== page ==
Give Your Lawn a Jump Start on Spring with Dormant Seeding.

Dormant Seeding Can Produce Green Spring Results


If you thought there was nothing left to do this year about those bare or thin spots in your lawn, there is one more trick you may want to try – dormant seeding. What is dormant seeding? When the weather gets cold enough to prevent grass seed from germinating, you can add it to areas of your lawn that need a little thickening with Heritage Lawn’s seeding service in Parkville, Overland Park, Kansas City and the other many cities we serve. The advantage of dormant seeding over spring seeding is that it allows the young seedlings to become more established before summer arrives. It basically is like giving the seeds a head start on the spring season.
Contact with the soil is key. Ideally, you want to over seed after the weather has turned cold but before the soil is frozen. If you are over seeding bare areas, make sure to loosen the soil just like you would if you were seeding in the spring. If the areas are small, a hand rake should do the trick. Larger areas may require a power rake or vertical mower. The key is to go over it lightly. You just want to penetrate the top ¼ inch or so, not rototill the area.  This light raking will also remove any thatch or dead grass buildup to reveal the soil. Spread the grass seed like you would in the spring.  The freezing and thawing over the winter will work the seeds into the soil. Water the area if it is not moist and then just go back into your warm house and forget about it.  When the soil starts to warm next spring, your grass will start to grow as early as possible.  If we have a dry spring you will have to water once the seed starts to germinate but the nice thing about spring watering is you only have to water one time per day not three times per day like you would in August.  Plus, there is a better chance that it will rain.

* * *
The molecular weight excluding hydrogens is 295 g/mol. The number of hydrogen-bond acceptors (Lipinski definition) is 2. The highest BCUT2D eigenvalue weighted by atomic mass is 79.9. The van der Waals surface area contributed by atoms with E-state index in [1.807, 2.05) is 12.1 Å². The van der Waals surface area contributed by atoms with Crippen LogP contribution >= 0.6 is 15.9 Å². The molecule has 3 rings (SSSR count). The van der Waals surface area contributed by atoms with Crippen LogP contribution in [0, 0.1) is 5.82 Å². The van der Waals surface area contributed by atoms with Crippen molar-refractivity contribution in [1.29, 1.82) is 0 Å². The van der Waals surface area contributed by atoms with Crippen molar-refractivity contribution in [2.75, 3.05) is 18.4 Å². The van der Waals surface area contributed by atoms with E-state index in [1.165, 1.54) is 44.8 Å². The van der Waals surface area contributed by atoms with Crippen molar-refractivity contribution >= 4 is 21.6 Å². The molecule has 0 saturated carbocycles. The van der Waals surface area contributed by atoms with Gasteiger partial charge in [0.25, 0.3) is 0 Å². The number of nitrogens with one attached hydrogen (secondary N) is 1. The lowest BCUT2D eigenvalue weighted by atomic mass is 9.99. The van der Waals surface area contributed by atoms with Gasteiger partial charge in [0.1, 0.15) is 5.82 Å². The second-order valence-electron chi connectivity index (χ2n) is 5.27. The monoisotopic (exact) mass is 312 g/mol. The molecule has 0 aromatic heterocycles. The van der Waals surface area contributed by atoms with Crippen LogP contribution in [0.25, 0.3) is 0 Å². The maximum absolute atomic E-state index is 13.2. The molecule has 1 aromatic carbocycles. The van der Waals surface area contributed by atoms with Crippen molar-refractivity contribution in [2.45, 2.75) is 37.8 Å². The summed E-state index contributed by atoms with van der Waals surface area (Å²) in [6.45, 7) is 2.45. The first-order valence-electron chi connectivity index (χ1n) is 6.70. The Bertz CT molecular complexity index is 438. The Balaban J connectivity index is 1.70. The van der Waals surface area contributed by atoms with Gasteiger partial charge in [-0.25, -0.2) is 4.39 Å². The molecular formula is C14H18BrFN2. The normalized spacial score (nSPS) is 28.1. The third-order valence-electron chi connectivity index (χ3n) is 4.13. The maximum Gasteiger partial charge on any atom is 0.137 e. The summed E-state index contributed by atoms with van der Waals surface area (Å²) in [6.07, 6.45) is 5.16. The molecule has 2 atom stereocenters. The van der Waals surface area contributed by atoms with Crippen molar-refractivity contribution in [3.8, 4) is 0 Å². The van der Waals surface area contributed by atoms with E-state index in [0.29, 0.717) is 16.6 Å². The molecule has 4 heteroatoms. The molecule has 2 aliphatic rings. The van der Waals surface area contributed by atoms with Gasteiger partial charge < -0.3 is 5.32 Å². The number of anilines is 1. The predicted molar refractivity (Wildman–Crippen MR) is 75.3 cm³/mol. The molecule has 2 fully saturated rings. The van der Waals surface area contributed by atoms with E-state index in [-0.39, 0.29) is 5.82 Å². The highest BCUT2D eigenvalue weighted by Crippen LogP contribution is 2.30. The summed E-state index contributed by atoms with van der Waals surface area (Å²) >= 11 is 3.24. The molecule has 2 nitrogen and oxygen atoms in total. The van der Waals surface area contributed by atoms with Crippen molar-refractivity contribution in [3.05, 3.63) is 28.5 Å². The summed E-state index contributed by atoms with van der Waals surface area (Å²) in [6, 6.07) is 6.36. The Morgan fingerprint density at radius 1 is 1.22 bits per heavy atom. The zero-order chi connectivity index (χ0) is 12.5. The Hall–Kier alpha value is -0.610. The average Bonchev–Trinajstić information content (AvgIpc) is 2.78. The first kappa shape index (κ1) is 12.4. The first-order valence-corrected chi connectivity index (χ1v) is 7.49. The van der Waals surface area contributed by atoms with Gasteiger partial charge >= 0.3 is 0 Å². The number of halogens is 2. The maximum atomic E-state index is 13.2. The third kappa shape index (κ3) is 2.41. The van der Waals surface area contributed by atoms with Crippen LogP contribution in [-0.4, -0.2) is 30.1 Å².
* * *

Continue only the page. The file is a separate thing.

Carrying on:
You may want to spread some starter fertilizer in the spring to encourage new growth, but be careful with chemicals on tender new grass. Crabgrass preventers and broadleaf herbicides will damage the establishment of the grass.  Do not apply these until the new grass has been mowed. Be sure to read and follow all label instructions before applying any pesticide to new seedlings.  Here’s to a thicker, healthier lawn come spring!